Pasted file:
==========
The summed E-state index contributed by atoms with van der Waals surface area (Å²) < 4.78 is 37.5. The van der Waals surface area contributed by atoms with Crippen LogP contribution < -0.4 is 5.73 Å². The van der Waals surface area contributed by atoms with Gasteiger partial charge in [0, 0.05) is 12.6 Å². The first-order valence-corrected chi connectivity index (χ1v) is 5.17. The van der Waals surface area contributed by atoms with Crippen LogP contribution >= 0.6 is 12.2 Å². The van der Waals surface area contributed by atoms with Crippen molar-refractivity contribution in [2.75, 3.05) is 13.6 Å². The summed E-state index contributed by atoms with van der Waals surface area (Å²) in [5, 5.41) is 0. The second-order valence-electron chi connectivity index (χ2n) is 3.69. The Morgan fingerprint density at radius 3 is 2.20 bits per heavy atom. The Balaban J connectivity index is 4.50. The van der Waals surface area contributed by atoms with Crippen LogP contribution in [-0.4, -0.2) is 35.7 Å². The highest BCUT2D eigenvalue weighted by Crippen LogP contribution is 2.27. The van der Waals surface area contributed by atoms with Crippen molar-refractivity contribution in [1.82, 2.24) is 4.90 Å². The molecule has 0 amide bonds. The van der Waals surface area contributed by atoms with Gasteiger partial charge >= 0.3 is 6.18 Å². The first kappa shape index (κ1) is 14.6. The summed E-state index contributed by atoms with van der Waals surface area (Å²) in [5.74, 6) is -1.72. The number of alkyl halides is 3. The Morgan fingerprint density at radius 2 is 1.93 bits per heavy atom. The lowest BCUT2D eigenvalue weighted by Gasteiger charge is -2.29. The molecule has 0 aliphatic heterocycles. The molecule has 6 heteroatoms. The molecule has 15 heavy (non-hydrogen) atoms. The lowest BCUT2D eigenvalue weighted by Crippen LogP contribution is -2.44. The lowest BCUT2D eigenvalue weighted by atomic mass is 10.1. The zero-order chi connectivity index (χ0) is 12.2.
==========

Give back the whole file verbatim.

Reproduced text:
The summed E-state index contributed by atoms with van der Waals surface area (Å²) < 4.78 is 37.5. The van der Waals surface area contributed by atoms with Crippen LogP contribution < -0.4 is 5.73 Å². The van der Waals surface area contributed by atoms with Gasteiger partial charge in [0, 0.05) is 12.6 Å². The first-order valence-corrected chi connectivity index (χ1v) is 5.17. The van der Waals surface area contributed by atoms with Crippen LogP contribution >= 0.6 is 12.2 Å². The van der Waals surface area contributed by atoms with Crippen molar-refractivity contribution in [2.75, 3.05) is 13.6 Å². The summed E-state index contributed by atoms with van der Waals surface area (Å²) in [5, 5.41) is 0. The second-order valence-electron chi connectivity index (χ2n) is 3.69. The Morgan fingerprint density at radius 3 is 2.20 bits per heavy atom. The Balaban J connectivity index is 4.50. The van der Waals surface area contributed by atoms with Crippen LogP contribution in [-0.4, -0.2) is 35.7 Å². The highest BCUT2D eigenvalue weighted by Crippen LogP contribution is 2.27. The van der Waals surface area contributed by atoms with Crippen molar-refractivity contribution in [1.82, 2.24) is 4.90 Å². The molecule has 0 amide bonds. The van der Waals surface area contributed by atoms with Gasteiger partial charge >= 0.3 is 6.18 Å². The first kappa shape index (κ1) is 14.6. The summed E-state index contributed by atoms with van der Waals surface area (Å²) in [5.74, 6) is -1.72. The number of alkyl halides is 3. The Morgan fingerprint density at radius 2 is 1.93 bits per heavy atom. The lowest BCUT2D eigenvalue weighted by Gasteiger charge is -2.29. The molecule has 0 aliphatic heterocycles. The molecule has 6 heteroatoms. The molecule has 15 heavy (non-hydrogen) atoms. The lowest BCUT2D eigenvalue weighted by Crippen LogP contribution is -2.44. The lowest BCUT2D eigenvalue weighted by atomic mass is 10.1. The zero-order chi connectivity index (χ0) is 12.2.